Saturday, November 8, 2014

Guatemala City: A Visiting Giant

Arriving in Guatemala City after 8+ hours in transit (the highlight of which was spotting a herd of Air Japan stwardesses in their matched uniforms with frothy scarves prance through the terminal in 3-inch heels), my initial impression was something like what I imagine a giraffe feels when it stands up for the very first time.  Due to what I can only attribute to extreme poverty, poor nutrition, and perhaps some genetic factors, the majority of Guatemalans whom I enountered came up to about the tops of my breasts.  It's a little strange, even for someone who's used to being large in a thin-woman's world, to stand almost half a torso taller than the crowd disembarking around you.

I know that a number of travel books and bloggers will advise tourists to get off the plane and hop straight onto a bus for Antigua, but in the end, I was glad I took a couple days to visit the city. It was noisy, crowded, smelly, and probably a bit dangerous without basic precautions... and it was also worth visiting on the weekend, if for nothing else than a trip to the Calle Real and Central Plaza.  If at all possible, I'd suggest visiting on a weekend; the music, performers, food, vendors, and people-watching are Aces.  The cultural blend of Mayan and Spanish customs, blended with Caribbean and African triats brought over by slaves after the colonization, are fairly rote expectations for a visit to any Central American country; but it's only in Guatemala that I've ever heard Irish rock, performed in Spanish, and accompanied by a Garifuna gentleman playing bagpipes. Or graffiti that I an really only describe as Indiginous, Slutty Virgin Mary.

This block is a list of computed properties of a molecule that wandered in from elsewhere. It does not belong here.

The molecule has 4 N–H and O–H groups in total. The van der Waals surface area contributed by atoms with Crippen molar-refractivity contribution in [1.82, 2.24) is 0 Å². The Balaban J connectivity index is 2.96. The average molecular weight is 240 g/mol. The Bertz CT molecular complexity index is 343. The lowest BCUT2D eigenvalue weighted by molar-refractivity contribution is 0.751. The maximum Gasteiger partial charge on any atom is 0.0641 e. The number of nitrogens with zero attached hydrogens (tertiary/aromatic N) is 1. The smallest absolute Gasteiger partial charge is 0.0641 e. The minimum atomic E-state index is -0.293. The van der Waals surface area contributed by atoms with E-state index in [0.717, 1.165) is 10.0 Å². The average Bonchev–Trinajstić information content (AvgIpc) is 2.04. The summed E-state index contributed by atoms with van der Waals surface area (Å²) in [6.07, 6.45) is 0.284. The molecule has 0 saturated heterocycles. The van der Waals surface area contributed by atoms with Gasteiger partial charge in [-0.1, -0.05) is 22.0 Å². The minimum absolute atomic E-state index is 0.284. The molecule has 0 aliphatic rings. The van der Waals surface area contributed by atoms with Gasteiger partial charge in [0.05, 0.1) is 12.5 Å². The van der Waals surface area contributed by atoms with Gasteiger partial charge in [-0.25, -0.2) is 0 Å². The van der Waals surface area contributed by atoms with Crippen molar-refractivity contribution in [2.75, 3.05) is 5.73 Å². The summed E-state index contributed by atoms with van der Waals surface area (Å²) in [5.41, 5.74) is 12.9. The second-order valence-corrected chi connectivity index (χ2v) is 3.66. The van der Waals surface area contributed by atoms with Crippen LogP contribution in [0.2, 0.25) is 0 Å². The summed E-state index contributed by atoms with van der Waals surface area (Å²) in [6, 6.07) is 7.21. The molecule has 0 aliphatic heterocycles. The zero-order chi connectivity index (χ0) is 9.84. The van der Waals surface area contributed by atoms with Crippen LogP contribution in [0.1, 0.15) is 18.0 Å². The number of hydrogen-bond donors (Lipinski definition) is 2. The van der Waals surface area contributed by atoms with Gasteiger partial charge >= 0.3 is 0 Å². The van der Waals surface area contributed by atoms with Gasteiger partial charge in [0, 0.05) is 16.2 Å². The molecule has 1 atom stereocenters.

Of course poverty was visible.  Of course there were beggars in the streets, and little old women wearing clothes that very much looked as though they were homemade and on the verge of decay.  But there were affluent, very westernized people in Guatemala City too.  The young, rich Guatemalans out for their Saturday night dates dressed in precisely the same clothes I see on the semi-Hipster crowds down 2nd Street in Brick City.  There's really nothing surprising about that to me; but I find that when I tell people about my trip, they ask questions on the line of "did you get a lot of stares for not wearing a poncho?" and other ignorant inquiries on about that line.  Blue jeans are basically universal... though, admitedly, they are a bigger luxury in some countries than others.

I spent most of Sunday exploring the after-Church market (Guatemala is still a predominantly Catholic country) and arranging tickets for the over-night bus to Tikal.  The food in the streets was a major highlight -- grilled, spiced meats; tamales; fresh fruit with salt and spices sprinkled over them; frozen bananas dipped in chocolate, which is less of a regional speciality and more of a personal favorite.  I grabbed a few beers -- Gallo appears to be the national cerveza of choice -- and set off for the red-tiled island of Flores (gateway to the Pyramids) with a better appreciation for what everyday life looks like outside of Guatemala's tourism industry.

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